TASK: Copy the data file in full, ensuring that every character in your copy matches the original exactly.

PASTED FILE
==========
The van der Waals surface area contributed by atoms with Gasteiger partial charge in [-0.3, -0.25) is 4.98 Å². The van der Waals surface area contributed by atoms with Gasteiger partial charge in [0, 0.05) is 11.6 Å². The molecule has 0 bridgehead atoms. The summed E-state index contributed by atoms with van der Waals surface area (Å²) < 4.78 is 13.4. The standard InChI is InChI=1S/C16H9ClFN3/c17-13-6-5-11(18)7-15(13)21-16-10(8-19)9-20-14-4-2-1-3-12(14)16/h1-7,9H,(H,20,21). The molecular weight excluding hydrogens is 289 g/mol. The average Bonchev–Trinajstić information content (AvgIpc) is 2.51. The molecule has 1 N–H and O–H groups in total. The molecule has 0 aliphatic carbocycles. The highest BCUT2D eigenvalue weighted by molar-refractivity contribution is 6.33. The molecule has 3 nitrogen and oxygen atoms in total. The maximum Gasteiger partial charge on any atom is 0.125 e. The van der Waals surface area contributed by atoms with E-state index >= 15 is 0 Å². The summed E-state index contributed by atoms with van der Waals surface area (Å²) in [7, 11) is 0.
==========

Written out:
The van der Waals surface area contributed by atoms with Gasteiger partial charge in [-0.3, -0.25) is 4.98 Å². The van der Waals surface area contributed by atoms with Gasteiger partial charge in [0, 0.05) is 11.6 Å². The molecule has 0 bridgehead atoms. The summed E-state index contributed by atoms with van der Waals surface area (Å²) < 4.78 is 13.4. The standard InChI is InChI=1S/C16H9ClFN3/c17-13-6-5-11(18)7-15(13)21-16-10(8-19)9-20-14-4-2-1-3-12(14)16/h1-7,9H,(H,20,21). The molecular weight excluding hydrogens is 289 g/mol. The average Bonchev–Trinajstić information content (AvgIpc) is 2.51. The molecule has 1 N–H and O–H groups in total. The molecule has 0 aliphatic carbocycles. The highest BCUT2D eigenvalue weighted by molar-refractivity contribution is 6.33. The molecule has 3 nitrogen and oxygen atoms in total. The maximum Gasteiger partial charge on any atom is 0.125 e. The van der Waals surface area contributed by atoms with E-state index >= 15 is 0 Å². The summed E-state index contributed by atoms with van der Waals surface area (Å²) in [7, 11) is 0.